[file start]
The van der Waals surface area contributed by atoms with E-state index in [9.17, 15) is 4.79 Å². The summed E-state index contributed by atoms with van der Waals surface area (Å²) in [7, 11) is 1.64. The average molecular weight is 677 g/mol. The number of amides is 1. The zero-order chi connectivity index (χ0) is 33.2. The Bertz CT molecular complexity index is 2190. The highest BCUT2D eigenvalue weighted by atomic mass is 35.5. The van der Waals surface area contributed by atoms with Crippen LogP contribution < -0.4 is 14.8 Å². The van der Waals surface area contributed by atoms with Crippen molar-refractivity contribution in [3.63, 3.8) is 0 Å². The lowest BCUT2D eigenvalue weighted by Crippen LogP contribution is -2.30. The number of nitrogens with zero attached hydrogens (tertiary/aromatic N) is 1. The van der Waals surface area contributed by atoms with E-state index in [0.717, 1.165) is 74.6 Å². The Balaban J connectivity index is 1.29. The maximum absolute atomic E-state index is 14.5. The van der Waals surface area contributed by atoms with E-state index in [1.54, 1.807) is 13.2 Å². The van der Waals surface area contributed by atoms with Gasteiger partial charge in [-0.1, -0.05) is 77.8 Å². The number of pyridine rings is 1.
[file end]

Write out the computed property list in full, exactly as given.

The van der Waals surface area contributed by atoms with E-state index in [9.17, 15) is 4.79 Å². The summed E-state index contributed by atoms with van der Waals surface area (Å²) in [7, 11) is 1.64. The average molecular weight is 677 g/mol. The number of amides is 1. The zero-order chi connectivity index (χ0) is 33.2. The Bertz CT molecular complexity index is 2190. The highest BCUT2D eigenvalue weighted by atomic mass is 35.5. The van der Waals surface area contributed by atoms with Crippen LogP contribution < -0.4 is 14.8 Å². The van der Waals surface area contributed by atoms with Crippen molar-refractivity contribution in [3.63, 3.8) is 0 Å². The lowest BCUT2D eigenvalue weighted by Crippen LogP contribution is -2.30. The number of nitrogens with zero attached hydrogens (tertiary/aromatic N) is 1. The van der Waals surface area contributed by atoms with E-state index in [0.717, 1.165) is 74.6 Å². The Balaban J connectivity index is 1.29. The maximum absolute atomic E-state index is 14.5. The van der Waals surface area contributed by atoms with E-state index in [1.54, 1.807) is 13.2 Å². The van der Waals surface area contributed by atoms with Gasteiger partial charge in [-0.1, -0.05) is 77.8 Å². The number of pyridine rings is 1.